Improving Your Focus

Industry Matters Newsletter

In his course “Improving your Focus,” Dave Crenshaw defines focus as the strategic allocation of a resource, often mental energy, toward that which is of most value. The course covers ways to maintain and improve focus in five areas: the digital realm, physical space, in your mind, with time and in relationships. 

Digital devices can enhance productivity, but can also lead to distractions and inhibit focus. To combat constant interruptions, turn off redundant notifications from your phone, email, or smart watch and instead just use one system. When appropriate, schedule a block of time to be free of digital devices and focus on a particular task. 

Consciously or subconsciously, the items in your physical space can steal focus as well. The paper clutter, cords or other items on your desk can lead your mind to drift. Crenshaw suggests creating a physical inbox in which to place these items. Removing the items from sight will help to protect your focus. Schedule a time daily or weekly to process the items in the inbox. 

Crenshaw suggests a similar processing method for ideas and thoughts. As ideas come into your mind, write them down on a note pad and return to the task at hand. Later, process the ideas from the note pad and either act on it or save the thought for another time. All ideas have value – maybe not for you in the moment, but maybe at a later date or for someone else. The goal is not to discourage thoughts from coming to your brain but to filter them in a way that avoids stealing your focus.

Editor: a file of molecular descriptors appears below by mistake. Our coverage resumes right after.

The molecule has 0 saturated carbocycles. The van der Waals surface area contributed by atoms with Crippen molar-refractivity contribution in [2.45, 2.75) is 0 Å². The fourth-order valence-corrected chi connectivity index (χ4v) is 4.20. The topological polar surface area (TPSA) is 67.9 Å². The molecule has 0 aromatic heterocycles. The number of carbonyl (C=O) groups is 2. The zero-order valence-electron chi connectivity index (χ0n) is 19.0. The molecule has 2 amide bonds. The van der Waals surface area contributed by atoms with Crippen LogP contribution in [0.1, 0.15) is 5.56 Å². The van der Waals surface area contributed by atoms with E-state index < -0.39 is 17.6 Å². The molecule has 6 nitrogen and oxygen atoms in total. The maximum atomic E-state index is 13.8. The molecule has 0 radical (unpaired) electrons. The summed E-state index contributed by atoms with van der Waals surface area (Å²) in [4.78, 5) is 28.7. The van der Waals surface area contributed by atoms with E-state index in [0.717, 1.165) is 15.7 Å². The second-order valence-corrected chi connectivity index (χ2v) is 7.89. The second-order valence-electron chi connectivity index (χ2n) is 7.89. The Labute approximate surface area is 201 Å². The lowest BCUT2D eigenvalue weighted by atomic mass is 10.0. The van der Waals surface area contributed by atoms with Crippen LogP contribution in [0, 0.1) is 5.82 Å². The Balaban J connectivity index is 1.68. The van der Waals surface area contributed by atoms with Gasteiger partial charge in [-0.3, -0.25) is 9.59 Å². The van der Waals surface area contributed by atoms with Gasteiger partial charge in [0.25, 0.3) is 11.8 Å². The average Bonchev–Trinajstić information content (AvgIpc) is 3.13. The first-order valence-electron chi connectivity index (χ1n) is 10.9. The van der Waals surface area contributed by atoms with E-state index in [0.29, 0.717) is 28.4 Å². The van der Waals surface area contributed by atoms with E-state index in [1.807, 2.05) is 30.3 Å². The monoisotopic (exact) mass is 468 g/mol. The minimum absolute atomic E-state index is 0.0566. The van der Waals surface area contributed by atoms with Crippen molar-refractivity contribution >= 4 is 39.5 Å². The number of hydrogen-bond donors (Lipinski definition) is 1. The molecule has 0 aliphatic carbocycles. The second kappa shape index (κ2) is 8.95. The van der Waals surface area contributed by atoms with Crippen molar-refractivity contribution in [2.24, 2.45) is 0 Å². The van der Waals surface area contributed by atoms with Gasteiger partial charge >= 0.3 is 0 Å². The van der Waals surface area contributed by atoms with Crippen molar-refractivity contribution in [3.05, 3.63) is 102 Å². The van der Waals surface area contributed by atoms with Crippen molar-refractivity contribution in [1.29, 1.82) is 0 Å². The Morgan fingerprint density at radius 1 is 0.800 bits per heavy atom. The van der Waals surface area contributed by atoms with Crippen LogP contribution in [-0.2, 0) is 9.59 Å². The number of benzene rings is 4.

Focus management is closely related to time management. Therefore, Crenshaw suggests limiting the hours you work. An open-ended work schedule allows for interruptions and creates sloppy focus. Instead, create a “finish line” to force you to be as productive and focused as possible within a given amount of time. This principle can be applied to the hours you work in a day or the hours you work on a particular project. 

To improve focus in relationships, Crenshaw’s advice is simple. When spending time with others, focus on being with them. Manage the expectations around interruptions and do not multi-task during one on one time. 

Improving your focus will take practice. Crenshaw equates focus to a muscle that will get stronger over time. The tips from this course are merely a starting point in a lifelong journey.